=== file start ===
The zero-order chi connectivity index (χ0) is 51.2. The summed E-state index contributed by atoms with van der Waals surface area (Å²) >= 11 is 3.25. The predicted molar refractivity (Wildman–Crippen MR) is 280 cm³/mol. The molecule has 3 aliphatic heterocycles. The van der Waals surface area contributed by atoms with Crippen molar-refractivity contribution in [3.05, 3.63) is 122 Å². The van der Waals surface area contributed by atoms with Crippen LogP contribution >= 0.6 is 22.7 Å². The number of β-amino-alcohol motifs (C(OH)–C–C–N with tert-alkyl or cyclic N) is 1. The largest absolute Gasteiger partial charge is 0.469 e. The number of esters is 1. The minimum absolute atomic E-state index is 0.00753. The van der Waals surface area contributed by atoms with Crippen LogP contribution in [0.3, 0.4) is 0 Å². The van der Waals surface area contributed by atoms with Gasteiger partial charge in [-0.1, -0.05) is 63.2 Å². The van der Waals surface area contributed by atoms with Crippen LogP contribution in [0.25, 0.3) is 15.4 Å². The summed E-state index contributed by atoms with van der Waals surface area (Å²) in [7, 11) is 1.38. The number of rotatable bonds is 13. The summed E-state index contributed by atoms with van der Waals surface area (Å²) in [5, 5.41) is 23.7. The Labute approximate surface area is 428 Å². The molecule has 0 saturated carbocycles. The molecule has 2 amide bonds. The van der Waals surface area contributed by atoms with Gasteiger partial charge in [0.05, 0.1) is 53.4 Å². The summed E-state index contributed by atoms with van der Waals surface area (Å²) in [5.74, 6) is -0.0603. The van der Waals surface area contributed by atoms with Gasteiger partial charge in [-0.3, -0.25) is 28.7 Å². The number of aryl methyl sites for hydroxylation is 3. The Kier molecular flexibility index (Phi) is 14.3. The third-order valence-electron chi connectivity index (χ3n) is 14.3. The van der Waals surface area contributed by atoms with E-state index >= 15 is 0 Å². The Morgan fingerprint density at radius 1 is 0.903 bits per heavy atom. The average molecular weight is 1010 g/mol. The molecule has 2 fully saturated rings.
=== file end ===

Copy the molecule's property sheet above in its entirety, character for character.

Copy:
The zero-order chi connectivity index (χ0) is 51.2. The summed E-state index contributed by atoms with van der Waals surface area (Å²) >= 11 is 3.25. The predicted molar refractivity (Wildman–Crippen MR) is 280 cm³/mol. The molecule has 3 aliphatic heterocycles. The van der Waals surface area contributed by atoms with Crippen molar-refractivity contribution in [3.05, 3.63) is 122 Å². The van der Waals surface area contributed by atoms with Crippen LogP contribution >= 0.6 is 22.7 Å². The number of β-amino-alcohol motifs (C(OH)–C–C–N with tert-alkyl or cyclic N) is 1. The largest absolute Gasteiger partial charge is 0.469 e. The number of esters is 1. The minimum absolute atomic E-state index is 0.00753. The van der Waals surface area contributed by atoms with Crippen LogP contribution in [0.3, 0.4) is 0 Å². The van der Waals surface area contributed by atoms with Gasteiger partial charge in [-0.1, -0.05) is 63.2 Å². The van der Waals surface area contributed by atoms with Crippen LogP contribution in [0.25, 0.3) is 15.4 Å². The summed E-state index contributed by atoms with van der Waals surface area (Å²) in [7, 11) is 1.38. The number of rotatable bonds is 13. The summed E-state index contributed by atoms with van der Waals surface area (Å²) in [5, 5.41) is 23.7. The Labute approximate surface area is 428 Å². The molecule has 0 saturated carbocycles. The molecule has 2 amide bonds. The van der Waals surface area contributed by atoms with Gasteiger partial charge in [0.05, 0.1) is 53.4 Å². The summed E-state index contributed by atoms with van der Waals surface area (Å²) in [5.74, 6) is -0.0603. The van der Waals surface area contributed by atoms with Gasteiger partial charge in [-0.3, -0.25) is 28.7 Å². The number of aryl methyl sites for hydroxylation is 3. The Kier molecular flexibility index (Phi) is 14.3. The third-order valence-electron chi connectivity index (χ3n) is 14.3. The van der Waals surface area contributed by atoms with E-state index >= 15 is 0 Å². The Morgan fingerprint density at radius 1 is 0.903 bits per heavy atom. The average molecular weight is 1010 g/mol. The molecule has 2 fully saturated rings.